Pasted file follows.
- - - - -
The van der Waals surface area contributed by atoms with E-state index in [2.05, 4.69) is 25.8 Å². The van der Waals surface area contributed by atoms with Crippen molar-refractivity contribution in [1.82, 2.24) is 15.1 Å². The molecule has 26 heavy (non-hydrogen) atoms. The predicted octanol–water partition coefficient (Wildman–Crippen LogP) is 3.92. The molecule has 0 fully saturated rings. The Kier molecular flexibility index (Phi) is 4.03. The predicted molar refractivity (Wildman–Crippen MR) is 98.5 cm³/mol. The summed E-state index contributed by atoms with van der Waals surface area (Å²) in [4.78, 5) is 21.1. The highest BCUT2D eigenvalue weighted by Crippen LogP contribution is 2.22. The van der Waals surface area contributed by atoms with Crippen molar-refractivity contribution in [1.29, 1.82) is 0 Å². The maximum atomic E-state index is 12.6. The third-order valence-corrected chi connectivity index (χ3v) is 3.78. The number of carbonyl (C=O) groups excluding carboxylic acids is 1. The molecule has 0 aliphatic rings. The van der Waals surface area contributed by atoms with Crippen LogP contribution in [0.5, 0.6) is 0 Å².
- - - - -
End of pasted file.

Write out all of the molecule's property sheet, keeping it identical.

The van der Waals surface area contributed by atoms with E-state index in [2.05, 4.69) is 25.8 Å². The van der Waals surface area contributed by atoms with Crippen molar-refractivity contribution in [1.82, 2.24) is 15.1 Å². The molecule has 26 heavy (non-hydrogen) atoms. The predicted octanol–water partition coefficient (Wildman–Crippen LogP) is 3.92. The molecule has 0 fully saturated rings. The Kier molecular flexibility index (Phi) is 4.03. The predicted molar refractivity (Wildman–Crippen MR) is 98.5 cm³/mol. The summed E-state index contributed by atoms with van der Waals surface area (Å²) in [4.78, 5) is 21.1. The highest BCUT2D eigenvalue weighted by Crippen LogP contribution is 2.22. The van der Waals surface area contributed by atoms with Crippen molar-refractivity contribution in [1.29, 1.82) is 0 Å². The maximum atomic E-state index is 12.6. The third-order valence-corrected chi connectivity index (χ3v) is 3.78. The number of carbonyl (C=O) groups excluding carboxylic acids is 1. The molecule has 0 aliphatic rings. The van der Waals surface area contributed by atoms with Crippen LogP contribution in [0.5, 0.6) is 0 Å².